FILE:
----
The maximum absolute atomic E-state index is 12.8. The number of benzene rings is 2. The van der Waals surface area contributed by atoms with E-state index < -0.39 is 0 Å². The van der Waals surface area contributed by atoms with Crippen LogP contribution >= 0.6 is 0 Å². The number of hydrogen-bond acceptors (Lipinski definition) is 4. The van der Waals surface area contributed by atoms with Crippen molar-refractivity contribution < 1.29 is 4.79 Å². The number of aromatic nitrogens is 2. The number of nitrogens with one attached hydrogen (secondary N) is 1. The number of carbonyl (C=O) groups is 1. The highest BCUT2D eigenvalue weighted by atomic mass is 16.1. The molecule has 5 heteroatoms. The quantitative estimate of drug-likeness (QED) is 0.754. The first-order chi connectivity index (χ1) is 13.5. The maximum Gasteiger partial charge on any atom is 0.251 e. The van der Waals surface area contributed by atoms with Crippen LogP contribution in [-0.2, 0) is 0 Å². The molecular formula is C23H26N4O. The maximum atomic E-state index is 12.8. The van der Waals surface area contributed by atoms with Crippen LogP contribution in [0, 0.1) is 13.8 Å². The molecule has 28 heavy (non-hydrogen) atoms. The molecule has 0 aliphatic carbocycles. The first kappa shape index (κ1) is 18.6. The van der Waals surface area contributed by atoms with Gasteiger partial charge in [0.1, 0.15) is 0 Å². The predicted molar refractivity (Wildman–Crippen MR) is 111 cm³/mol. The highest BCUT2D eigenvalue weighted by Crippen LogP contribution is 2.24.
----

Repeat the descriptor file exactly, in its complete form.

The maximum absolute atomic E-state index is 12.8. The number of benzene rings is 2. The van der Waals surface area contributed by atoms with E-state index < -0.39 is 0 Å². The van der Waals surface area contributed by atoms with Crippen LogP contribution >= 0.6 is 0 Å². The number of hydrogen-bond acceptors (Lipinski definition) is 4. The van der Waals surface area contributed by atoms with Crippen molar-refractivity contribution < 1.29 is 4.79 Å². The number of aromatic nitrogens is 2. The number of nitrogens with one attached hydrogen (secondary N) is 1. The number of carbonyl (C=O) groups is 1. The highest BCUT2D eigenvalue weighted by atomic mass is 16.1. The molecule has 5 heteroatoms. The quantitative estimate of drug-likeness (QED) is 0.754. The first-order chi connectivity index (χ1) is 13.5. The maximum Gasteiger partial charge on any atom is 0.251 e. The van der Waals surface area contributed by atoms with Crippen LogP contribution in [-0.2, 0) is 0 Å². The molecular formula is C23H26N4O. The maximum atomic E-state index is 12.8. The van der Waals surface area contributed by atoms with Crippen LogP contribution in [0, 0.1) is 13.8 Å². The molecule has 28 heavy (non-hydrogen) atoms. The molecule has 0 aliphatic carbocycles. The first kappa shape index (κ1) is 18.6. The van der Waals surface area contributed by atoms with Gasteiger partial charge in [0.1, 0.15) is 0 Å². The predicted molar refractivity (Wildman–Crippen MR) is 111 cm³/mol. The highest BCUT2D eigenvalue weighted by Crippen LogP contribution is 2.24.